"Low blood sugar can cause hunger, thirst, shakiness and may even increase body temperature," Derocha explains, which, she adds, can ultimately impact your sleep. And the less you sleep, the more likely it is that something could trigger your anxiety the next day — and trust me, Black Friday is no fun when you're cranky.

Plus, Derocha says, "alcohol also impacts the body’s serotonin levels and other neurotransmitters in the brain that influence mood," and that can lead to feelings of anxiety or sadness, too.

You Might Want To Switch To Decaf For The Day, Too

I know, I know. First they took away your baked goods, then the booze, and now experts are warning you to beware of coffee? But listen, if you're experiencing anxiety, do you really want to be up all night enduring it? Switching to decaf is not a death sentence, folks. It's for your own good, and there's science to back it up.

"Caffeine is a stimulant that increases heart rate and can result in jitteriness if too much is consumed," Derocha tells Elite Daily. "The effects of caffeine can induce anxiety attacks in those more susceptible to feelings of anxiousness in stressful situations." Stressful situations like Thanksgiving dinner, specifically. Decaf all day, baby.

You'll Also Want To Avoid Dairy, If Possible

Baked mac and cheese, cheese plates with aged delicacies, fluffy mashed potatoes topped with butter — all of these Thanksgiving delights, I'm sorry to say, aren't great for a bout of anxiety. According to Derocha, cheese contains a lot of histamines, aka neurotransmitters that affect your hormones, and they can trigger symptoms of anxiety in histamine-sensitive or intolerant people. Translation: Cheese and other dairy products aren't exactly an anxious stomach's BFF, so if you're worried about feeling tense during Thanksgiving dinner, try to be mindful of your portions when it comes to these foods.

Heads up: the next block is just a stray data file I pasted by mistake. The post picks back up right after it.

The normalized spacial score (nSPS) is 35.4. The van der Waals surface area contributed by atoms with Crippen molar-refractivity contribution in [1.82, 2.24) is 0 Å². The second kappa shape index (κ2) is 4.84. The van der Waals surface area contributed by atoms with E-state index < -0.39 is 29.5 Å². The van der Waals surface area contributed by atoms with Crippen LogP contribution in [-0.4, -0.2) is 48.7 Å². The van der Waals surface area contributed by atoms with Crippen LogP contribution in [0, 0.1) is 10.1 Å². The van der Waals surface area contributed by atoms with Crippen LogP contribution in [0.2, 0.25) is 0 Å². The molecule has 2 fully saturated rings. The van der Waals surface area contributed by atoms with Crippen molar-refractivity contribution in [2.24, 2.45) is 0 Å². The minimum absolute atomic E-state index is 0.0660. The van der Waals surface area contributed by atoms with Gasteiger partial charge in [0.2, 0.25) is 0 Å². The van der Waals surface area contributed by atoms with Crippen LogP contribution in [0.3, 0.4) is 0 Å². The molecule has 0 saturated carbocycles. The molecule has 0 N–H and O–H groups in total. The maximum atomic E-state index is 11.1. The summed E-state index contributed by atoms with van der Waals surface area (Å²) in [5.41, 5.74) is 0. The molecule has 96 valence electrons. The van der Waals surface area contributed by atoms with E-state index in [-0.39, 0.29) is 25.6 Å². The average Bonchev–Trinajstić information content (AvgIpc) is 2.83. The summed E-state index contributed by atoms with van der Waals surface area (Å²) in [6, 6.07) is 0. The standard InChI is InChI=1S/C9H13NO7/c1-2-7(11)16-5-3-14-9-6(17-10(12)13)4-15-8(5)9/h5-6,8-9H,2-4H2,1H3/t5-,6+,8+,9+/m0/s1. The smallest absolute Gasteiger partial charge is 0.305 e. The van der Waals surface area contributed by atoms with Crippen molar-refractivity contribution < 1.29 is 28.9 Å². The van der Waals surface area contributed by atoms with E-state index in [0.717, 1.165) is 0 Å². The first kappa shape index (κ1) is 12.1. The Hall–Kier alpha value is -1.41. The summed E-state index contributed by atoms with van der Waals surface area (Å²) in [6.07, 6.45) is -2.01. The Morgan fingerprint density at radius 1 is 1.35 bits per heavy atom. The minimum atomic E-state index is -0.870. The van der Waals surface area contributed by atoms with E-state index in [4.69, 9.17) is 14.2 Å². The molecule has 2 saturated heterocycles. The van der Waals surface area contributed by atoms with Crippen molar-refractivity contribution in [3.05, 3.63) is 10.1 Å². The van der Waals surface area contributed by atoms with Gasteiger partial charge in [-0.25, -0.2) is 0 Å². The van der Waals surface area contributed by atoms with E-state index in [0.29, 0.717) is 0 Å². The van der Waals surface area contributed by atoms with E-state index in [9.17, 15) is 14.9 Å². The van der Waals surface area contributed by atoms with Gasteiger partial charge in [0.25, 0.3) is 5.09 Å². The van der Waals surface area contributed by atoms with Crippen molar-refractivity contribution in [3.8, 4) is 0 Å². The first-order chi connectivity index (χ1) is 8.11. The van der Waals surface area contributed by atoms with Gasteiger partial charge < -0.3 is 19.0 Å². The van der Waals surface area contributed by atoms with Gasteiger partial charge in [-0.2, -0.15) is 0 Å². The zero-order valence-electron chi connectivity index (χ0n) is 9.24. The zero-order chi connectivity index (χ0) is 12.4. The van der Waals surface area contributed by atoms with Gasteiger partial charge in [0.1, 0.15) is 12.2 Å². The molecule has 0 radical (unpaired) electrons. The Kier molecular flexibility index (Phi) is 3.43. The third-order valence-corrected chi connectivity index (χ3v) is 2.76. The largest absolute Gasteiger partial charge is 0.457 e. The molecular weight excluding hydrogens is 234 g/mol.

If you want to avoid dairy altogether, Snyder recommends, as an alternative, swapping dairy-based dishes with a vegan-friendly option, like a rosemary mashed vegan sweet potato recipe, instead. "It will satisfy your hunger," she explains over email, "and you will be fueling your body with beneficial nutrients."